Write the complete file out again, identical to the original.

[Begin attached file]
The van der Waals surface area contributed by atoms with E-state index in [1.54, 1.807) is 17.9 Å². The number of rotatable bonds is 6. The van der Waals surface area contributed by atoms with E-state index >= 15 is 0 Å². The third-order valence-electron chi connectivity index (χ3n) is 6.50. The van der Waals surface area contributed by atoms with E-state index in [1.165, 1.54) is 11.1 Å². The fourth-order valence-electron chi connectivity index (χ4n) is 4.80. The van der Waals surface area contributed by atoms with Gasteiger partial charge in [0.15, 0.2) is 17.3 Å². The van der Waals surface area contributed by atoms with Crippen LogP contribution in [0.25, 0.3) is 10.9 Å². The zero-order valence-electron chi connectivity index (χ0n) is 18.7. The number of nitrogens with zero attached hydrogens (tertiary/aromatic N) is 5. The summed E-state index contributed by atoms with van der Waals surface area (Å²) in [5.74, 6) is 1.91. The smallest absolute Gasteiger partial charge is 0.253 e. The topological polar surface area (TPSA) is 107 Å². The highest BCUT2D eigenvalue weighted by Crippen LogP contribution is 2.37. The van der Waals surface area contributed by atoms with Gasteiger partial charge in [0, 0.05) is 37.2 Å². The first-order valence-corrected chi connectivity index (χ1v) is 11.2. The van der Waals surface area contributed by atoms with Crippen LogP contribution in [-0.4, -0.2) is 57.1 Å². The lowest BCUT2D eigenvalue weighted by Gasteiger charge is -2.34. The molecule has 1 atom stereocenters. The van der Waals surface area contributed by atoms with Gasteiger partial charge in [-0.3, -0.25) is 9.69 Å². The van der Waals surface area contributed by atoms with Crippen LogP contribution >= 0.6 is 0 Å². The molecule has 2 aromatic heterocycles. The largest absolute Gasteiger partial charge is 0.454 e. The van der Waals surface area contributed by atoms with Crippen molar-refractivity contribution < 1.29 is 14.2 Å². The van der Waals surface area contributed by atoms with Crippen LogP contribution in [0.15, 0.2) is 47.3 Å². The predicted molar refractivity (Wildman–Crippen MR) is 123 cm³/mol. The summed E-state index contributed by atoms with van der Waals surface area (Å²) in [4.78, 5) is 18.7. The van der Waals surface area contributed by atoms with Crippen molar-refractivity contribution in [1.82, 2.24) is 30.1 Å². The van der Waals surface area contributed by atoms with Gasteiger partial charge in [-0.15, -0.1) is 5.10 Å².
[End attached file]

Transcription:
The van der Waals surface area contributed by atoms with E-state index in [1.54, 1.807) is 17.9 Å². The number of rotatable bonds is 6. The van der Waals surface area contributed by atoms with E-state index >= 15 is 0 Å². The third-order valence-electron chi connectivity index (χ3n) is 6.50. The van der Waals surface area contributed by atoms with E-state index in [1.165, 1.54) is 11.1 Å². The fourth-order valence-electron chi connectivity index (χ4n) is 4.80. The van der Waals surface area contributed by atoms with Gasteiger partial charge in [0.15, 0.2) is 17.3 Å². The van der Waals surface area contributed by atoms with Crippen LogP contribution in [0.25, 0.3) is 10.9 Å². The zero-order valence-electron chi connectivity index (χ0n) is 18.7. The number of nitrogens with zero attached hydrogens (tertiary/aromatic N) is 5. The summed E-state index contributed by atoms with van der Waals surface area (Å²) in [5.74, 6) is 1.91. The smallest absolute Gasteiger partial charge is 0.253 e. The topological polar surface area (TPSA) is 107 Å². The highest BCUT2D eigenvalue weighted by Crippen LogP contribution is 2.37. The van der Waals surface area contributed by atoms with Gasteiger partial charge in [0, 0.05) is 37.2 Å². The first-order valence-corrected chi connectivity index (χ1v) is 11.2. The van der Waals surface area contributed by atoms with Crippen LogP contribution in [-0.4, -0.2) is 57.1 Å². The lowest BCUT2D eigenvalue weighted by Gasteiger charge is -2.34. The molecule has 1 atom stereocenters. The van der Waals surface area contributed by atoms with Gasteiger partial charge in [-0.3, -0.25) is 9.69 Å². The van der Waals surface area contributed by atoms with Crippen LogP contribution >= 0.6 is 0 Å². The molecule has 2 aromatic heterocycles. The largest absolute Gasteiger partial charge is 0.454 e. The van der Waals surface area contributed by atoms with Crippen molar-refractivity contribution < 1.29 is 14.2 Å². The van der Waals surface area contributed by atoms with Crippen LogP contribution in [0.15, 0.2) is 47.3 Å². The predicted molar refractivity (Wildman–Crippen MR) is 123 cm³/mol. The summed E-state index contributed by atoms with van der Waals surface area (Å²) in [4.78, 5) is 18.7. The van der Waals surface area contributed by atoms with Crippen molar-refractivity contribution in [1.82, 2.24) is 30.1 Å². The van der Waals surface area contributed by atoms with Gasteiger partial charge in [-0.15, -0.1) is 5.10 Å².